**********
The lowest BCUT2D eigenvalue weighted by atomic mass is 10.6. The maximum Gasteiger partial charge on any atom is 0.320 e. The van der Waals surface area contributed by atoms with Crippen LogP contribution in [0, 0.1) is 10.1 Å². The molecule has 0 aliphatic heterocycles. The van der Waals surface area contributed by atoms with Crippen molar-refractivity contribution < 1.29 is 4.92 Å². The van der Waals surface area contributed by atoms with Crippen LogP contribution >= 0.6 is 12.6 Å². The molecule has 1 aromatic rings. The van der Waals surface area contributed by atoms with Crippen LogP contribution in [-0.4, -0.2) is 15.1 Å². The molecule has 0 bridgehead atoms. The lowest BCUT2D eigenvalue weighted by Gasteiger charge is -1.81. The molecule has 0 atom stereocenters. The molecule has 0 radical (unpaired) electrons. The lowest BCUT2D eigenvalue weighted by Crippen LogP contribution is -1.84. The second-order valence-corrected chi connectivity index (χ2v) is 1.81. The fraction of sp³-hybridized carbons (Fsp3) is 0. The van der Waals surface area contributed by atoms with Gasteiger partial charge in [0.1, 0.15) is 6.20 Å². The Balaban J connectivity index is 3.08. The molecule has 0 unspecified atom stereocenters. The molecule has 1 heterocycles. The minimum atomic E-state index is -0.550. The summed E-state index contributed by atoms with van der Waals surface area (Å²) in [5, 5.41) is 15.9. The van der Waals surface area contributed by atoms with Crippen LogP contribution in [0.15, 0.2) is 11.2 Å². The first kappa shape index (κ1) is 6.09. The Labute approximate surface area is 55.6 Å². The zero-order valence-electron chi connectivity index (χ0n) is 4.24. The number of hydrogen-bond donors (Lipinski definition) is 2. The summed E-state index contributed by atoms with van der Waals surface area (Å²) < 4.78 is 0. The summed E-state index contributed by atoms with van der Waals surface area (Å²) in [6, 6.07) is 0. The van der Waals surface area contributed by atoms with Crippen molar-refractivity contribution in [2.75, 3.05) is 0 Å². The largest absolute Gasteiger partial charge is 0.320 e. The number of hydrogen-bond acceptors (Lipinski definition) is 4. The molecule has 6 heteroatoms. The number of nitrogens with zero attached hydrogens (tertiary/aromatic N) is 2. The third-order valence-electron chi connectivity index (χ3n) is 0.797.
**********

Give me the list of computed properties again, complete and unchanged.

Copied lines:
The lowest BCUT2D eigenvalue weighted by atomic mass is 10.6. The maximum Gasteiger partial charge on any atom is 0.320 e. The van der Waals surface area contributed by atoms with Crippen LogP contribution in [0, 0.1) is 10.1 Å². The molecule has 0 aliphatic heterocycles. The van der Waals surface area contributed by atoms with Crippen molar-refractivity contribution < 1.29 is 4.92 Å². The van der Waals surface area contributed by atoms with Crippen LogP contribution >= 0.6 is 12.6 Å². The molecule has 1 aromatic rings. The van der Waals surface area contributed by atoms with Crippen LogP contribution in [-0.4, -0.2) is 15.1 Å². The molecule has 0 bridgehead atoms. The lowest BCUT2D eigenvalue weighted by Gasteiger charge is -1.81. The molecule has 0 atom stereocenters. The molecule has 0 radical (unpaired) electrons. The lowest BCUT2D eigenvalue weighted by Crippen LogP contribution is -1.84. The second-order valence-corrected chi connectivity index (χ2v) is 1.81. The fraction of sp³-hybridized carbons (Fsp3) is 0. The van der Waals surface area contributed by atoms with Gasteiger partial charge in [0.1, 0.15) is 6.20 Å². The Balaban J connectivity index is 3.08. The molecule has 0 unspecified atom stereocenters. The molecule has 1 heterocycles. The minimum atomic E-state index is -0.550. The summed E-state index contributed by atoms with van der Waals surface area (Å²) in [5, 5.41) is 15.9. The van der Waals surface area contributed by atoms with Crippen LogP contribution in [0.15, 0.2) is 11.2 Å². The first kappa shape index (κ1) is 6.09. The Labute approximate surface area is 55.6 Å². The zero-order valence-electron chi connectivity index (χ0n) is 4.24. The number of hydrogen-bond donors (Lipinski definition) is 2. The summed E-state index contributed by atoms with van der Waals surface area (Å²) < 4.78 is 0. The summed E-state index contributed by atoms with van der Waals surface area (Å²) in [6, 6.07) is 0. The van der Waals surface area contributed by atoms with Crippen molar-refractivity contribution in [2.75, 3.05) is 0 Å². The largest absolute Gasteiger partial charge is 0.320 e. The number of hydrogen-bond acceptors (Lipinski definition) is 4. The molecule has 6 heteroatoms. The number of nitrogens with zero attached hydrogens (tertiary/aromatic N) is 2. The third-order valence-electron chi connectivity index (χ3n) is 0.797.